Verbal Learning Research Paper Essay Research Paper
Verbal Learning Research Paper Essay, Research Paper
Verbal Learning Research Paper Essay Research Paper Essay Example
Verbal Learning 1
Runing caput: Comparison of High and Low Similarity Verbal
Comparison of High and Low Similarity Verbal Learning
Retention in College Students
Jenny A. Rosario
Hunter College in
City University of New York
Verbal Learning 2
The participants were 1 white male and 1 black female ages 21 and 26, severally. The male participant, who was tested with the High Similarity ( HS ) status, knew four linguistic communications ( Russian, Polish, Gallic and English ) . The female participant, tested with the Low Similarity ( LS ) status, knew two linguistic communications ( English and Gallic ) . Although both participants were college pupils, they varied in the figure of old ages they had been in school, the male was an undergraduate junior and the female was working on her 2nd unmarried mans. Both participants were honor pupils.
The concluding consequences for this experiment were all of the informations pooled from the pupils in my experimental category. Each pupil contributed two extra participants to the experiment. These participants were 13 males and 13 females runing in ages from 15 to 44 old ages olds ( M = 25 ) . Education ranged from 12 old ages to 23 old ages of school ( M = 15.2 ) . One-half of these participants were given the HS undertaking and the other half were given the LS undertaking. As it turns out, the group given the HS undertaking were older ( M =27 ) and more educated ( M =16.28 ) than the group that was given the LS undertaking ( M =23 old ages old and M =14.14 old ages of instruction ) .
Before the experiment, I prepared 11stimuli cards with one of the undermentioned bunk syllable in each: FAP, ZET, KIB, XEL, ROF, GEV, LOZ, BEX, NAJ, WEM and PIV in that order. I prepared a 2nd set of 11 cards I would subsequently utilize merely with the
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participant making the HS status. These were paired words where on one side I wrote the brace of words and on the other side I merely wrote the first stimulation word. The words were paired in the undermentioned mode: DOG-GAK, TAN-XOM, CAR-VUR, BAT-SEJ, WAR-DEH, BUN-KAL, NET-TEG, HOG-XEN, FIN-YEC, GUN-LOF, and PAD-BIW. All syllable words were manus printed on 3 & # 215 ; 5in index cards, 22 cards in all were used. I besides prepared, on regular lined paper, instructions and topographic points where each participant could compose down any necessary replies, or usage as scrap paper for the LS status. Aside from that, the merely other point used was a ticker with a 2nd manus to maintain path of clip.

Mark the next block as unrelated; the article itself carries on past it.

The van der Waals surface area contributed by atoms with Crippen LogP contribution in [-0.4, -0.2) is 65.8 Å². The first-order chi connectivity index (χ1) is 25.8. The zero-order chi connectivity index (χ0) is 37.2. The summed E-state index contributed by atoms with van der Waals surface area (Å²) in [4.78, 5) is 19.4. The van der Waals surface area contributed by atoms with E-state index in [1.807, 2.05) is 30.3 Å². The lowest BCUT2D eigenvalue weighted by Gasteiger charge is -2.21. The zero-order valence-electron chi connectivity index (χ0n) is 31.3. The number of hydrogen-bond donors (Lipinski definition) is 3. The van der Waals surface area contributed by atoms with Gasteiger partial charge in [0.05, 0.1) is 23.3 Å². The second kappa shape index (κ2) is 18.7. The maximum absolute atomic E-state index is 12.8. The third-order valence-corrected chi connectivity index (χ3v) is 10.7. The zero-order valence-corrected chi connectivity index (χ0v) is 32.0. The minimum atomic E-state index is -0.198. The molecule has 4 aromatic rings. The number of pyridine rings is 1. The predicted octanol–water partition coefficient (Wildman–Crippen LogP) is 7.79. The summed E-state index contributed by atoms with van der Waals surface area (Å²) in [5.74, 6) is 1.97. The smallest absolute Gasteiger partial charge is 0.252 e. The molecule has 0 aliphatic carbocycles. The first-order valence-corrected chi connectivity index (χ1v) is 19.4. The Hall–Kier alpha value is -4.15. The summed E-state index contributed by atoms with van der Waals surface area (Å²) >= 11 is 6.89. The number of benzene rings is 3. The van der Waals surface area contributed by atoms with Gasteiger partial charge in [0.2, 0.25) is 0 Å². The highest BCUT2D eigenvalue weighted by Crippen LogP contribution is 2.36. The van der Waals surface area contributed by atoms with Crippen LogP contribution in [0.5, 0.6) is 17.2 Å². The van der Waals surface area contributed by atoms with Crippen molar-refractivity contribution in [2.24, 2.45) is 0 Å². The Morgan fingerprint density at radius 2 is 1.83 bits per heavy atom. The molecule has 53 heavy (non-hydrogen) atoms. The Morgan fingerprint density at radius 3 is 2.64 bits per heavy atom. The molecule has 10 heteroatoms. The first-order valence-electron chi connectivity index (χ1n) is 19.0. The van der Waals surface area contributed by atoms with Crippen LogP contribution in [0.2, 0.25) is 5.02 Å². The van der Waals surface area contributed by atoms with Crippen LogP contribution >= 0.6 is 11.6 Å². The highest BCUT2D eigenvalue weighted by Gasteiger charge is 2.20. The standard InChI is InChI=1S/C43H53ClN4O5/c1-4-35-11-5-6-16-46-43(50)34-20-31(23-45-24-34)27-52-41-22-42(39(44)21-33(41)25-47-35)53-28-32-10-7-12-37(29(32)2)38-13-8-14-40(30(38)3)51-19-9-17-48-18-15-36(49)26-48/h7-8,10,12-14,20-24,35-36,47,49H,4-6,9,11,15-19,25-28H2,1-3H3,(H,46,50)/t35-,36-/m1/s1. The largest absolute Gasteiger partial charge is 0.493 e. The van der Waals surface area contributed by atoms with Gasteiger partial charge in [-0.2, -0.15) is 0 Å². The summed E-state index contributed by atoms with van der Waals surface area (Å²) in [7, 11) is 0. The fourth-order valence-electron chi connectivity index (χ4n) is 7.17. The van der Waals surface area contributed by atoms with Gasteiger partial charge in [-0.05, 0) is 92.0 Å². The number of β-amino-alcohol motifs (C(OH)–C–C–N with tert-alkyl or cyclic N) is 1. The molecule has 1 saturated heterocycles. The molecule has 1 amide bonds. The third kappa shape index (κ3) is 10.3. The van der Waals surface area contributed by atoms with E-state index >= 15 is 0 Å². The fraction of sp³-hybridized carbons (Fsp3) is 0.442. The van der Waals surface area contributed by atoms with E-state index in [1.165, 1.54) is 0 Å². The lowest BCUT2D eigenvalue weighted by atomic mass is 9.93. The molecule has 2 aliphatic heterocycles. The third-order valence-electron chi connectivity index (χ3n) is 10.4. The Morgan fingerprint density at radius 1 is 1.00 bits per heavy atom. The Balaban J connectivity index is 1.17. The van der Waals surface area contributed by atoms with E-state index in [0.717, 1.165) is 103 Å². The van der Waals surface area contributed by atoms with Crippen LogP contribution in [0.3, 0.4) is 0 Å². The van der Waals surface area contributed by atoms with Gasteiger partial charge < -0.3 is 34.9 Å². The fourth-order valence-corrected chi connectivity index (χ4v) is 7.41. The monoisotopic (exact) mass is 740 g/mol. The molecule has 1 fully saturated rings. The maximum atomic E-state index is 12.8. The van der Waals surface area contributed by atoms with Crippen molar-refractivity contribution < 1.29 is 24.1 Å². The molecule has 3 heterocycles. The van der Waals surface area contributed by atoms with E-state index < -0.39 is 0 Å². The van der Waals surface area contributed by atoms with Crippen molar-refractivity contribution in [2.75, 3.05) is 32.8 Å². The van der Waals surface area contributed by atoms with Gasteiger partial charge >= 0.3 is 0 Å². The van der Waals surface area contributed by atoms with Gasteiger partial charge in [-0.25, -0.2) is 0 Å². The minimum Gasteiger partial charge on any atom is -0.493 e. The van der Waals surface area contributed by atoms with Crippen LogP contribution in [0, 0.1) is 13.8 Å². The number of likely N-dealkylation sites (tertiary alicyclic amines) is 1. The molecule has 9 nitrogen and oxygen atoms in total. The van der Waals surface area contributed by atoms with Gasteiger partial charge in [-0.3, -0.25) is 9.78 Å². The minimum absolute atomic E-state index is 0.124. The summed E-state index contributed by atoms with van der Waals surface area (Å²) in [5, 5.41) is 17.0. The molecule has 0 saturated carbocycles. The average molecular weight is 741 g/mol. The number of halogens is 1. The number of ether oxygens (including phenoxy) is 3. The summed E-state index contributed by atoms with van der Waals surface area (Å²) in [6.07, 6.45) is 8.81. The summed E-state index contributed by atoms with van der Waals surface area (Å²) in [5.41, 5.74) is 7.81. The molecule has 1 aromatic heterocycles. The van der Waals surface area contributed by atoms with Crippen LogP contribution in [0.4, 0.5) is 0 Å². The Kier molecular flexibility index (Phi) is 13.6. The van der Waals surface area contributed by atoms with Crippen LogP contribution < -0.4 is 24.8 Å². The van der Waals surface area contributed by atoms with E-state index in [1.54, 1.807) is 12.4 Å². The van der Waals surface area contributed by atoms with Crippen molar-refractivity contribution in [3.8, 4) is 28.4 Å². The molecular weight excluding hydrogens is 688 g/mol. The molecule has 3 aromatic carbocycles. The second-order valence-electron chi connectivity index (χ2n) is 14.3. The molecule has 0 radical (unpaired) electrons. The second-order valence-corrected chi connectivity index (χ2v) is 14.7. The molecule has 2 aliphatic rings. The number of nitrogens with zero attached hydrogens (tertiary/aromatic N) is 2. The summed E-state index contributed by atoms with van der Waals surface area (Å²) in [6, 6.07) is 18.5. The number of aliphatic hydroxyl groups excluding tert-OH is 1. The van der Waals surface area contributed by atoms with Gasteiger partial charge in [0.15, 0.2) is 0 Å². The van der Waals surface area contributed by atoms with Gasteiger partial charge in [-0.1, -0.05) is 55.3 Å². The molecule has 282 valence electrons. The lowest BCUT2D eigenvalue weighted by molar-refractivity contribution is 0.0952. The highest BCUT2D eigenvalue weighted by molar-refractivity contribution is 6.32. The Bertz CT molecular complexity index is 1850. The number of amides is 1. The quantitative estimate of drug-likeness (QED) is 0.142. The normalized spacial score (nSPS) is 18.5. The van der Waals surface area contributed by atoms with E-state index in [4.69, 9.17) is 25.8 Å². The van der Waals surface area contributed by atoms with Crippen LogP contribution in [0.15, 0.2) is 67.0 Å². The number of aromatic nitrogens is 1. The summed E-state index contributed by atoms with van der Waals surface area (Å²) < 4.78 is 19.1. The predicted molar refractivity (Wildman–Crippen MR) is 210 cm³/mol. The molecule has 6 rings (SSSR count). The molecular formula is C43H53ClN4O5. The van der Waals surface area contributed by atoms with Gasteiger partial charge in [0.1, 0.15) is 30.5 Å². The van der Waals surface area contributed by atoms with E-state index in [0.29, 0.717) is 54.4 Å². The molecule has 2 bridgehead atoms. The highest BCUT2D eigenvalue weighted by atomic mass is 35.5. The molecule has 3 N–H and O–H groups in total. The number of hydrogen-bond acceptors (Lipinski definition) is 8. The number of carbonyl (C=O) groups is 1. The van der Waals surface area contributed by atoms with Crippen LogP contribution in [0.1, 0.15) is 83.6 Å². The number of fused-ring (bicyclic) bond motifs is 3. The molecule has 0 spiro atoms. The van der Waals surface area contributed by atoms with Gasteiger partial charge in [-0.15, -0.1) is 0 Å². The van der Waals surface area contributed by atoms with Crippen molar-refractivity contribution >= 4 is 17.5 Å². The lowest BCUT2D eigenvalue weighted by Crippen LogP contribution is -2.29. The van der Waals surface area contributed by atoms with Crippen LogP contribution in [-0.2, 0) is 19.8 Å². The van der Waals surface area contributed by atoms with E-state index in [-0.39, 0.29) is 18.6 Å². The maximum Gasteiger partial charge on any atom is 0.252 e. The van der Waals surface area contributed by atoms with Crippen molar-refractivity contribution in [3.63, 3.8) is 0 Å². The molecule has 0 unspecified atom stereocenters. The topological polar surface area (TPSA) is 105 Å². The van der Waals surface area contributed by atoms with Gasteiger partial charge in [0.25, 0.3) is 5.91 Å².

To get down the experiment, I met with each participant ( at separate times ) in a quiet room where the participant could sit comfortably and concentrate for the experiment. Before we began, I asked each topic to subscribe an informed consent. Both topics agreed to the conditions and signed the signifier. I so sat across from the participant at a tabular array ( about 3ft off ) , asked the topic if they were ready, and began demoing them the first list of words. In my HS and LS status, I displayed each card for 4 sec one time and asked the participant to expect what the following card would be before I presented it. I manually recorded each of the responses the participant gave me. I continued to reiterate the list until the participant successfully predicted the list one time.
To my HS participant, I proceeded to demo the 2nd list with the mated word-nonsense word. After showing the list one time, I turned the cards over, showed the participant the stimulation word and asked the participant to state me what the mated word was. In this portion
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of the experiment, nevertheless, there was a 15min clip bound, irrespective of whether the participant could memorise the list. Once the 15mins were up, I gave my participant a sheet and asked him to name all the words that he could retrieve from the original list. As it happened, my participant was able to correctly remember all 11 words, had he been unsuccessful, I would hold had to re-teach him the list and enter how many tests it took him to relearn it.
To my LS participant, I asked her to name all premier figure from 1-100. Because she finished this exercising before the 15min were up, I had her do assorted add-on and division jobs utilizing the premier Numberss. When the clip was up, I handed her a piece of paper and asked her to compose down every bit many words as she could remember from the list she had memorized. Once that was done, and because she successfully recalled all 11 words, I thanked her and informed her that the experiment was over.
The consequences that follow are based on the informat